IMMIGRANT RIGHTS: Trump’s policies are undermining American exceptionalism
Sen. Bob Menendez of New Jersey (U.S. Senate Photographic Studio-Rebecca Hammel/U.S. Senate Photographic Studio-)
After only one month of the Trump presidency, immigrant communities have come under assault as the administration translates nationalist campaign rhetoric into actual policy.
President Trump’s unconstitutional Muslim ban and mass deportation agenda are instilling fear and chaos in communities that are likely to keep children out of school, families from going to church, and immigrants from reporting crimes.
The administration’s inherently flawed and inward-looking approach to immigration means we no longer prioritize deporting serious criminals or violent gang members that threaten our nation’s security and public safety.
Instead, Trump’s policies make every undocumented immigrant fair game and at risk for deportation. They will push families into hiding, erode police-community relations, and ultimately make us all less safe.
I believe most Americans agree that treating an immigrant mother the same as a violent criminal is irresponsible and a waste of resources.
And yet, Immigration Customs Enforcement (ICE) officers last month were following their new marching orders when they arrested and deported Guadalupe Garcia de Rayos as she was doing a periodic check-in with her local ICE office in Arizona.
As victims of Trump’s mass deportation plan, this family has been torn apart. Garcia de Rayos’ young U.S. citizen children are now forced to grow up without their mother despite her living here for two decades while posing no threat to anyone.
Her deportable criteria? Using false documents to get a job to provide for her children, while paying taxes. The well-being of an estimated 4.1 million U.S. citizen children across the country is now in jeopardy simply because they live in a household where one parent is undocumented.
The Department of Homeland Security (DHS) is deputizing local and state law enforcement to act as federal deportation agents to carry out these misguided polices and round up immigrants.
Resurrecting failed programs like Secure Communities will only serve to open the doors to racial profiling, and silence some of the most vulnerable among us.
The Violence Against Women Act (VAWA) safeguards immigrant victims of domestic violence against deportation if they meet a set of strict requirements. These protections only work when there is a separation between ICE and local police in order for cops to build trust and encourage victims to report crime.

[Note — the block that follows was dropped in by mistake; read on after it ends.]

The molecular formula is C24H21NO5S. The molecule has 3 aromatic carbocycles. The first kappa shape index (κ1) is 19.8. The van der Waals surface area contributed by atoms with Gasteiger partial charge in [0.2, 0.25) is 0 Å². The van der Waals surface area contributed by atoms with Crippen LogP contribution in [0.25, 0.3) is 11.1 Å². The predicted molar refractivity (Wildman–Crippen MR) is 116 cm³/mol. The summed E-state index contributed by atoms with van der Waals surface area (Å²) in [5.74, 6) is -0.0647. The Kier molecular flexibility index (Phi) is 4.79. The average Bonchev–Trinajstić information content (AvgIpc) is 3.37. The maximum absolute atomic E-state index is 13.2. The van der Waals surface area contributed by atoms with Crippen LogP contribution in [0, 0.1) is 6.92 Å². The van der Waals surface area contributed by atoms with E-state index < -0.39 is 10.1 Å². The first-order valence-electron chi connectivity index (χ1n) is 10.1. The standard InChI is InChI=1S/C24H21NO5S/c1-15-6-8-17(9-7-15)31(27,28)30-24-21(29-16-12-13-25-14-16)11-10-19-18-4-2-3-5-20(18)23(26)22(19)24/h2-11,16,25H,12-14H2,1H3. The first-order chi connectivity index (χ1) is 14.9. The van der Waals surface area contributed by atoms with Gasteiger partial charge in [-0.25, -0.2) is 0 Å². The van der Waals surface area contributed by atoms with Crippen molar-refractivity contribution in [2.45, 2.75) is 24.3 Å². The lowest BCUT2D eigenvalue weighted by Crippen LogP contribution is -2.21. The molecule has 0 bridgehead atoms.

But trust crumbles when a domestic abuse victim, like the case in Texas, is picked up at a courthouse after her abuser tipped off ICE. We should all be outraged. It is reprehensible to empower abusers to continue their cycle of violence by allowing them to prey on their victim’s fear and immigration status.
Past Presidents – Republicans and Democrats alike – have recognized that only certain undocumented immigrants should be a priority for deportation by considering humanitarian factors when exercising prosecutorial discretion.
But the Trump deportation agenda makes no sense from a fiscal, practical or humane perspective; it is disturbing to see DHS chart out an execution strategy that will surely lead to the unlawful and erroneous detention of U.S. citizens and legal permanent residents. These policies will demonize the immigrant community at a high human and economic cost.
New Jersey has the fifth-largest immigrant population, according to a report from the New American Economy, with 1.9 million residents – or 22% of the state’s population.
In 2014, these immigrants paid $19.6 billion in taxes and wielded a spending power of $54.6 billion. Undocumented immigrants in New Jersey paid $1.2 billion in taxes, leaving them with a spending power of $8.5 billion. These undocumented immigrants also contributed $179.4 million to Medicare and $695.3 million to Social Security in 2014.
As the son of Cuban immigrants who, like today’s wave of immigrants, came to this country for a better life, I have always believed that our nation’s ability to embrace diversity was not only a character strength, but something that made us more competitive in the global marketplace.
Americans from across the entire political spectrum must come together and take a realistic look at what we can do to uphold our founding principle of welcoming "huddled masses yearning to breathe free." Those of us who believe deeply in the American Dream and the need for immigration reform cannot be complacent.
We must let our voices be heard, speak truth to power and use this moment to mobilize and stand in solidarity with those being unjustly targeted.
We must reject mass deportations and invest in our nation’s multiculturalism, embrace hard-working immigrants, and rise up to protect our democracy.
Robert Menendez is the U.S. Senator (D.) for New Jersey.